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How I'm suppose to implement a macro that would do something like this:
//pseudocode

#define CHOOSE(X) if(X) expand to "" and if !X expand to return nullptr;

Edit

template<class SomePolicy>
struct M
{

template<class Policy = SomePolicy>
typename std::enable_if<IsThrow<Policy>::value,void>::type fnc()
{
}

template<class Policy = SomePolicy>
typename std::enable_if<!IsThrow<Policy>::value,std::nullptr_t>::type fnc()
{
    return nullptr;
}
};  

@All_WHO_TRIED_TO_HELP_ME Hey Guys I want to thank you very much for your priceless help. It couldn't be done without you. Thanks to all of you. Thank you.

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4  
Your code design is crazy. –  Alexey Malistov Nov 12 '10 at 16:31
    
@Alexey agree;) –  There is nothing we can do Nov 12 '10 at 16:33
1  
Is it true that CHOOSE(X) is "" or return nullptr. No return word in the first case? –  Alexey Malistov Nov 12 '10 at 16:38
    
@GMan your example looks great, but I'm getting an error that it cannot convert const char* to nullptr; –  There is nothing we can do Nov 12 '10 at 16:42
    
Didn't we show you how to solve this in the last question? You have to make two functions and call the correct one based on different types. –  GManNickG Nov 12 '10 at 16:42

4 Answers 4

up vote 2 down vote accepted

Answer to edit section. Use the fact that expression return g(); is valid even if g return void.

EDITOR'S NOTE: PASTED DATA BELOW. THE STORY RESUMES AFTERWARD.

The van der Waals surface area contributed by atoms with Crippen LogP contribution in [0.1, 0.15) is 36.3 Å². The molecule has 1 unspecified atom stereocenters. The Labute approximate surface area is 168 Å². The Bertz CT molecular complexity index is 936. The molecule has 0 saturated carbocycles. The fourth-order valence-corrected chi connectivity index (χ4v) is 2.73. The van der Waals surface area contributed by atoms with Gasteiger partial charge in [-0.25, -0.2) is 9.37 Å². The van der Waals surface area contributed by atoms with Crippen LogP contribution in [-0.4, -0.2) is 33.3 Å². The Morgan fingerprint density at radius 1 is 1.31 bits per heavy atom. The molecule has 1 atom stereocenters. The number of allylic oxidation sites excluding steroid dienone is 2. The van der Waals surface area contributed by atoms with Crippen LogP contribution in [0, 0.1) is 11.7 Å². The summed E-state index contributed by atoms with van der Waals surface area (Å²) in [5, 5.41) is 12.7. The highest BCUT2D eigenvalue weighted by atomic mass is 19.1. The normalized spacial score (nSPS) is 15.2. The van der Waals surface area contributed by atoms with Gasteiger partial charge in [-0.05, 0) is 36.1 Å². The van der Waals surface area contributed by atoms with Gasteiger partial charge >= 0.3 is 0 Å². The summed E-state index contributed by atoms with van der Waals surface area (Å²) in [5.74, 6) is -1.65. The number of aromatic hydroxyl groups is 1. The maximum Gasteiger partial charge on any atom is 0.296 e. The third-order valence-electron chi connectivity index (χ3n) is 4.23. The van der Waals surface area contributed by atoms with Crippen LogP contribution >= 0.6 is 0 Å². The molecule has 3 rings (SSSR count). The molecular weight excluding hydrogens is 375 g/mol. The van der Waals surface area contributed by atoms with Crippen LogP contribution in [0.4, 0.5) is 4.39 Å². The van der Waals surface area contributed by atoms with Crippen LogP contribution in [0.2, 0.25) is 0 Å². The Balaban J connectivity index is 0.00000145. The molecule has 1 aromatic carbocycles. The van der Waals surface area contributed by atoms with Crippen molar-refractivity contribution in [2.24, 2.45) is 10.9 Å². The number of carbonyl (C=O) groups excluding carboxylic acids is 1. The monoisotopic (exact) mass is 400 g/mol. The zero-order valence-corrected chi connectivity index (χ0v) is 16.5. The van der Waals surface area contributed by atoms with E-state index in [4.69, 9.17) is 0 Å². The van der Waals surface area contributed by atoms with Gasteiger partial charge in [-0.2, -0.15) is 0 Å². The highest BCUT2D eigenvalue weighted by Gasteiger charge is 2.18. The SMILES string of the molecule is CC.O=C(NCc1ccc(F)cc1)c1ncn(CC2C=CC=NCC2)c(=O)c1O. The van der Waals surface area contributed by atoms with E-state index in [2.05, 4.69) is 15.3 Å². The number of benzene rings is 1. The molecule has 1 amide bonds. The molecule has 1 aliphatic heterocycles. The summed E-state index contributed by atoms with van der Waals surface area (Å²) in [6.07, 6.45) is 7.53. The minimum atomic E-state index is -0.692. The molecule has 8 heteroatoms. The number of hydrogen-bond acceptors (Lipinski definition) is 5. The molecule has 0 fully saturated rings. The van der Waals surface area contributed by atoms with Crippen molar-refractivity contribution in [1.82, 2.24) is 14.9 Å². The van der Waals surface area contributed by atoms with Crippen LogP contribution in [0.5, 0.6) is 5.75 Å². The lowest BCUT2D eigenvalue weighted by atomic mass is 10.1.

template <class T> T GetDefault() { return T(); }
template <> void GetDefault<void>() {  } // special case for void

and use

return GetDefault<void>();

or

return GetDefault<std::nullptr_t>();
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It looks like this may be the way to go but it gives me an error: Error 1 error C2662: 'T M<SomePolicy>::GetDefault<nullptr>(void)' : cannot convert 'this' pointer from 'const M<SomePolicy>' to 'M<SomePolicy> &' –  There is nothing we can do Nov 12 '10 at 16:54
    
GetDefault<nullptr> is wrong. You need GetDefault<std::nullptr_t>. –  Alexey Malistov Nov 12 '10 at 16:58
    
Hey man it works. I would really want to thank you for your answer. Most appreciated. Thank you. Wow I can't f....ing believe it. Great. Wonderful weekend ahead of me and my project. Thank you. –  There is nothing we can do Nov 12 '10 at 17:00

You're not supposed to implement macros if you have C++ !

What do you want to do exactly ???

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1  
Wrong with it is you're using the deprecated conversion from string literal to char*. :) const char* would be good. –  GManNickG Nov 12 '10 at 16:34
4  
Qualification - macros have their place in C++, but this is not it. –  Steve Townsend Nov 12 '10 at 16:34
    
NULL is from C, BTW; the OP is somehow right to use nullptr (keyword from the new standard). –  Kos Nov 12 '10 at 16:34

Don't use a macro, use an inline function. I am not sure what it would return in this case but that's an issue either way.

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due to a horrible overlook by C++ commitee I cannot use def. args in fnc <>. If I could I would do something like this: Check my edit. But I can't and instead of having nice and elegant code I have to do tricks like this. I do not want to specialize this class by enable_if for the fact that I do not want to maintain two versions of almost identical classes. –  There is nothing we can do Nov 12 '10 at 16:37
    
I guess the question is, what is X here? if this is a template question that's certainly not clear, hence the so far unhelpful answers. –  Steve Townsend Nov 12 '10 at 16:40
    
X is a boolean value calculated from a <> param –  There is nothing we can do Nov 12 '10 at 16:47
#define CHOOSE(X) (return(X)?"":nullptr)
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